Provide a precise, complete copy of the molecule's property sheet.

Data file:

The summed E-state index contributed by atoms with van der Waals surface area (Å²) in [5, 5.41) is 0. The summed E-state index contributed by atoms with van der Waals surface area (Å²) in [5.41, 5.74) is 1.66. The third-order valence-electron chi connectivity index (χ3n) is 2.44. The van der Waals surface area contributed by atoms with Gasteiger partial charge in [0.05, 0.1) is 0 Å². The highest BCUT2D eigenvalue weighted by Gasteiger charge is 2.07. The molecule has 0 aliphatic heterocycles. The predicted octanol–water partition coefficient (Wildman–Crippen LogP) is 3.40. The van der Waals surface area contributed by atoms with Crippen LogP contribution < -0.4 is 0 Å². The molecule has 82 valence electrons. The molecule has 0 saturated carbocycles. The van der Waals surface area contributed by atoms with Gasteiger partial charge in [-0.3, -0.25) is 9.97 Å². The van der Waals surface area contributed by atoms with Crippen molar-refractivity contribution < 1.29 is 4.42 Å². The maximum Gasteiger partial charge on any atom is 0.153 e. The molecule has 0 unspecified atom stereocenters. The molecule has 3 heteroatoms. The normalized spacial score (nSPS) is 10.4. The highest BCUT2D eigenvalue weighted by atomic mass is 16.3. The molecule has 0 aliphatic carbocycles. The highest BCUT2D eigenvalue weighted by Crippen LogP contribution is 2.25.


The summed E-state index contributed by atoms with van der Waals surface area (Å²) in [5, 5.41) is 0. The summed E-state index contributed by atoms with van der Waals surface area (Å²) in [5.41, 5.74) is 1.66. The third-order valence-electron chi connectivity index (χ3n) is 2.44. The van der Waals surface area contributed by atoms with Gasteiger partial charge in [0.05, 0.1) is 0 Å². The highest BCUT2D eigenvalue weighted by Gasteiger charge is 2.07. The molecule has 0 aliphatic heterocycles. The predicted octanol–water partition coefficient (Wildman–Crippen LogP) is 3.40. The van der Waals surface area contributed by atoms with Crippen LogP contribution < -0.4 is 0 Å². The molecule has 82 valence electrons. The molecule has 0 saturated carbocycles. The van der Waals surface area contributed by atoms with Gasteiger partial charge in [-0.3, -0.25) is 9.97 Å². The van der Waals surface area contributed by atoms with Crippen molar-refractivity contribution < 1.29 is 4.42 Å². The maximum Gasteiger partial charge on any atom is 0.153 e. The molecule has 0 unspecified atom stereocenters. The molecule has 3 heteroatoms. The normalized spacial score (nSPS) is 10.4. The highest BCUT2D eigenvalue weighted by atomic mass is 16.3. The molecule has 0 aliphatic carbocycles. The highest BCUT2D eigenvalue weighted by Crippen LogP contribution is 2.25.